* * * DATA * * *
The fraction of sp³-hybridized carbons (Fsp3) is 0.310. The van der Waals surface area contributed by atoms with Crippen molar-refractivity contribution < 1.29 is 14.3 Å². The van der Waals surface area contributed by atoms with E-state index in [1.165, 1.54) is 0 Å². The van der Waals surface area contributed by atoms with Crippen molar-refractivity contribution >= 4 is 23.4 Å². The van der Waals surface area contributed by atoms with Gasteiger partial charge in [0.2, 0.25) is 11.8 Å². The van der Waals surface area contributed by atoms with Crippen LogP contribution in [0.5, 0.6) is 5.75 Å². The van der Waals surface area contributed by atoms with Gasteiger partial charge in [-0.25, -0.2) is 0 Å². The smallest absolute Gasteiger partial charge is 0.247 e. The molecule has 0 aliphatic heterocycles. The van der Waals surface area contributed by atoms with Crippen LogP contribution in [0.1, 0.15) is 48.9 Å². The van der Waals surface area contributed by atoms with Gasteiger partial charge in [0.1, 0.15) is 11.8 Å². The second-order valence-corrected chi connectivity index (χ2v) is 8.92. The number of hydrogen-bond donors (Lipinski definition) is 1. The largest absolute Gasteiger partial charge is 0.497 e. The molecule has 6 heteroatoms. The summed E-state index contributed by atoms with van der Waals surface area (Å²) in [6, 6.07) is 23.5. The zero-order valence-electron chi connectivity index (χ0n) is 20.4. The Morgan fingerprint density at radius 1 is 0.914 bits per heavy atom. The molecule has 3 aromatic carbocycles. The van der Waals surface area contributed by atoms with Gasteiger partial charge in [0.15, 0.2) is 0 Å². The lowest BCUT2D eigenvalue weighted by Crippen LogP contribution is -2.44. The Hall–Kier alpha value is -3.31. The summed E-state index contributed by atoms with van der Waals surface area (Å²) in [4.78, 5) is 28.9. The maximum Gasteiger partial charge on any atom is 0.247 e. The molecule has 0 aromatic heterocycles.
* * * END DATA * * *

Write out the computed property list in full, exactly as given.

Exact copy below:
The fraction of sp³-hybridized carbons (Fsp3) is 0.310. The van der Waals surface area contributed by atoms with Crippen molar-refractivity contribution < 1.29 is 14.3 Å². The van der Waals surface area contributed by atoms with E-state index in [1.165, 1.54) is 0 Å². The van der Waals surface area contributed by atoms with Crippen molar-refractivity contribution >= 4 is 23.4 Å². The van der Waals surface area contributed by atoms with Gasteiger partial charge in [0.2, 0.25) is 11.8 Å². The van der Waals surface area contributed by atoms with Crippen LogP contribution in [0.5, 0.6) is 5.75 Å². The van der Waals surface area contributed by atoms with Gasteiger partial charge in [-0.25, -0.2) is 0 Å². The smallest absolute Gasteiger partial charge is 0.247 e. The molecule has 0 aliphatic heterocycles. The van der Waals surface area contributed by atoms with Crippen LogP contribution in [0.1, 0.15) is 48.9 Å². The van der Waals surface area contributed by atoms with Gasteiger partial charge in [0.1, 0.15) is 11.8 Å². The second-order valence-corrected chi connectivity index (χ2v) is 8.92. The number of hydrogen-bond donors (Lipinski definition) is 1. The largest absolute Gasteiger partial charge is 0.497 e. The molecule has 6 heteroatoms. The summed E-state index contributed by atoms with van der Waals surface area (Å²) in [6, 6.07) is 23.5. The zero-order valence-electron chi connectivity index (χ0n) is 20.4. The Morgan fingerprint density at radius 1 is 0.914 bits per heavy atom. The molecule has 3 aromatic carbocycles. The van der Waals surface area contributed by atoms with Gasteiger partial charge in [0.15, 0.2) is 0 Å². The lowest BCUT2D eigenvalue weighted by Crippen LogP contribution is -2.44. The Hall–Kier alpha value is -3.31. The summed E-state index contributed by atoms with van der Waals surface area (Å²) in [4.78, 5) is 28.9. The maximum Gasteiger partial charge on any atom is 0.247 e. The molecule has 0 aromatic heterocycles.